Although little is known about the invention of Texas hold'em, the Texas Legislature recognizes Robstown, Texas, as the game's birthplace, dating it to the early 1900s. After the game spread throughout Texas, hold'em was introduced to Las Vegas in 1963 at the California Club by Corky McCorquodale; the game became popular and spread to the Golden Nugget and Dunes. In 1967, a group of Texan gamblers and card players, including Crandell Addington, Doyle Brunson, Amarillo Slim were playing in Las Vegas; this is. Addington said the first time he saw the game was in 1959. "They didn't call it Texas hold'em at the time, they just called it hold'em.… I thought that if it were to catch on, it would become the game. Draw poker, you bet only twice; that meant. This was more of a thinking man's game."For several years the Golden Nugget Casino in Downtown Las Vegas was the only casino in Las Vegas to offer the game. At that time, the Golden Nugget's poker room was "truly a'sawdust joint,' with…oiled sawdust covering the floors."
Because of its location and decor, this poker room did not receive many rich drop-in clients, as a result, professional players sought a more prominent location. In 1969, the Las Vegas professionals were invited to play Texas hold'em at the entrance of the now-demolished Dunes Casino on the Las Vegas Strip; this prominent location, the relative inexperience of poker players with Texas hold'em, resulted in a remunerative game for professional players. After a failed attempt to establish a "Gambling Fraternity Convention", Tom Moore added the first poker tournament to the Second Annual Gambling Fraternity Convention held in 1969; this tournament featured. In 1970, Benny and Jack Binion acquired the rights to this convention, renamed it the World Series of Poker, moved it to their casino, Binion's Horseshoe, in Las Vegas. After its first year, a journalist, Tom Thackrey, suggested that the main event of this tournament should be no-limit Texas hold'em; the Binions agreed and since no-limit Texas hold'em has been played as the main event.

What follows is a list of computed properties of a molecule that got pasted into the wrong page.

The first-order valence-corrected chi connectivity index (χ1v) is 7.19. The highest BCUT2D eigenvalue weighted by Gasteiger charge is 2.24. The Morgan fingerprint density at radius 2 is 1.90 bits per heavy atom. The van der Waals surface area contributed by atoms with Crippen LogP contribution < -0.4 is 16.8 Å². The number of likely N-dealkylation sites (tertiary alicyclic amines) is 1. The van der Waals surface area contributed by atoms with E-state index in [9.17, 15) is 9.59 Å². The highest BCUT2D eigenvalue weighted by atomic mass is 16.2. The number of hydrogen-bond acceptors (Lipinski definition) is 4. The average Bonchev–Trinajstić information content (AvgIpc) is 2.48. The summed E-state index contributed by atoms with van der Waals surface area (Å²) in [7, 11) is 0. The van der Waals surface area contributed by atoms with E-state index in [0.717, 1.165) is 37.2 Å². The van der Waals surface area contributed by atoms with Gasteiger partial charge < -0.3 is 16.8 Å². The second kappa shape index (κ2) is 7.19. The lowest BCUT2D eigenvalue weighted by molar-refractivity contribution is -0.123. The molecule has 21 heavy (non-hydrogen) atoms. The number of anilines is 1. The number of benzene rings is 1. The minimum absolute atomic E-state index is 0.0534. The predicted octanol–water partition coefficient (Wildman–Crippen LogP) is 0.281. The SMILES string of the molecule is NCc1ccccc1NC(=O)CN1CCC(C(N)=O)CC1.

Interest in the main event continued to grow over the next two decades. After receiving only eight entrants in 1972, the numbers grew to over one hundred entrants in 1982, over two hundred in 1991. During this time, B & G Publishing Co. Inc. published Doyle Brunson's revolutionary poker strategy guide, Super/System. Despite being self-published and priced at $100 in 1978, the book revolutionized the way poker was played, it was one of the first books to discuss Texas hold'em, is today cited as one of the most important books on this game. In 1983, Al Alvarez published The Biggest Game in Town, a book detailing a 1981 World Series of Poker event; the first book of its kind, it described the world of professional poker players and the World Series of Poker. Alvarez's book is credited with begin
1972 World Series of Poker